How Brie Larson got ripped for Captain Marvel

Just because Brie Larson has Oscar gold doesn't mean she won't pump iron for a superhero role. The Room and Short Term 12 star has been putting in some serious hours at the gym to prepare for her arrival in the Marvel Cinematic Universe as Air Force pilot Carol Danvers, a.k.a. Captain Marvel. An early costume reveal showed off at least one version of the outfit she'll be wearing when she suits up as Earth's Mightiest Hero, but one thing's yet to be explained — how did she go from the emaciated frame she kept during her Room performance to the Avengers-level shape she's in today? Follow along as we break down how Brie Larson got ripped for Captain Marvel.

Put your back into it

While many slender people are afraid to lift weights out of a fear of getting bulky, those fears misunderstand what building muscle actually does for the body. Thanks to the guidance of physical trainers, Brie Larson's learned that hitting the weights for functional strength can work wonders, and won't make you bulk up in a bad way.

In prepping for her Captain Marvel role, Larson's worked on building muscle in every part of her body, particularly the areas in which women are typically weakest — the shoulders, arms, and upper back. For the first time in her athletic life, Larson's doing pull-ups at the gym, as well as other heavy-weight exercises that one of her coaches, Jason Walsh, says "weren't necessarily even in her thought process."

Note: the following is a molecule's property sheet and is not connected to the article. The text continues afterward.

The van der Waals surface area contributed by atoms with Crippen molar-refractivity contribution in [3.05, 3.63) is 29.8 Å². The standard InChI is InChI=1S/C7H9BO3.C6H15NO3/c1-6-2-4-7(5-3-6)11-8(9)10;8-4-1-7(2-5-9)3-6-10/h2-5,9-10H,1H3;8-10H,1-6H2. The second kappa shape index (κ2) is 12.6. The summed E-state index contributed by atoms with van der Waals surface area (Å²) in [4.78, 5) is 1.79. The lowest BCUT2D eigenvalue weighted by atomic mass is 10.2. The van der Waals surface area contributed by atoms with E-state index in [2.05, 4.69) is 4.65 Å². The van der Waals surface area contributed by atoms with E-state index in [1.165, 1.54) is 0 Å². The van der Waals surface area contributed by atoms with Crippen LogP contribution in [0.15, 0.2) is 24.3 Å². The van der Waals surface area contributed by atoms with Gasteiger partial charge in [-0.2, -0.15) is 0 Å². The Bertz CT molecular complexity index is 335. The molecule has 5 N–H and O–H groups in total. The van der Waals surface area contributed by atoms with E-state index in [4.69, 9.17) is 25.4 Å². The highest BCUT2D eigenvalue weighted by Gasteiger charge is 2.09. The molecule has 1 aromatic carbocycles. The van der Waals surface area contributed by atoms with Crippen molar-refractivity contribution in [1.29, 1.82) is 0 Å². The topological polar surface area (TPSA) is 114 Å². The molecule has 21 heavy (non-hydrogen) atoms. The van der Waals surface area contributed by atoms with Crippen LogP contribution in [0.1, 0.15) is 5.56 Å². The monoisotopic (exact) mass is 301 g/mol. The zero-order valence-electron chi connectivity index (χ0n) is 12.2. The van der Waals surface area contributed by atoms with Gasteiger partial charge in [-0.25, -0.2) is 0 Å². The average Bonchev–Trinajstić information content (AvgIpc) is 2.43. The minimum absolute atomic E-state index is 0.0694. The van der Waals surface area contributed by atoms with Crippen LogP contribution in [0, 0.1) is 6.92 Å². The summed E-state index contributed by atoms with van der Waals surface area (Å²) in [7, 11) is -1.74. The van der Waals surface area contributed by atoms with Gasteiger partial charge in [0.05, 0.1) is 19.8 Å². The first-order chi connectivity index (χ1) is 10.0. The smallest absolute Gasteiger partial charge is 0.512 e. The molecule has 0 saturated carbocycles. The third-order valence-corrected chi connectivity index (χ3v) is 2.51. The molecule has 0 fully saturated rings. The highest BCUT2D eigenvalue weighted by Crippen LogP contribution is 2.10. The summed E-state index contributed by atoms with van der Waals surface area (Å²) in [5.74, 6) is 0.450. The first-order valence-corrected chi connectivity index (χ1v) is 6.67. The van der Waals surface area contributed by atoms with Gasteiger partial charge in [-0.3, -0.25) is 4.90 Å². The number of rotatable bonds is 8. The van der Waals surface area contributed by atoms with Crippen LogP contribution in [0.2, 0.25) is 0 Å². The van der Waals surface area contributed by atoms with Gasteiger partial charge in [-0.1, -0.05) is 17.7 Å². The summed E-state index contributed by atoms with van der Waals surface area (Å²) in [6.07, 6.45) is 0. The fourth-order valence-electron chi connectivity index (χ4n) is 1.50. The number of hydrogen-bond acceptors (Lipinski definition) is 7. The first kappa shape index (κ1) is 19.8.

Working out these upper-body muscles can turn a shapeless back into a contour map of muscle, through moves like chair dips and tricep extensions for the arms, lat pulldowns and chin-ups for the back, and overhead presses for the shoulders. As Larson built strength doing moves like these, she also burned off fat, resulting in a strong and sexy look that shines in a strapless dress.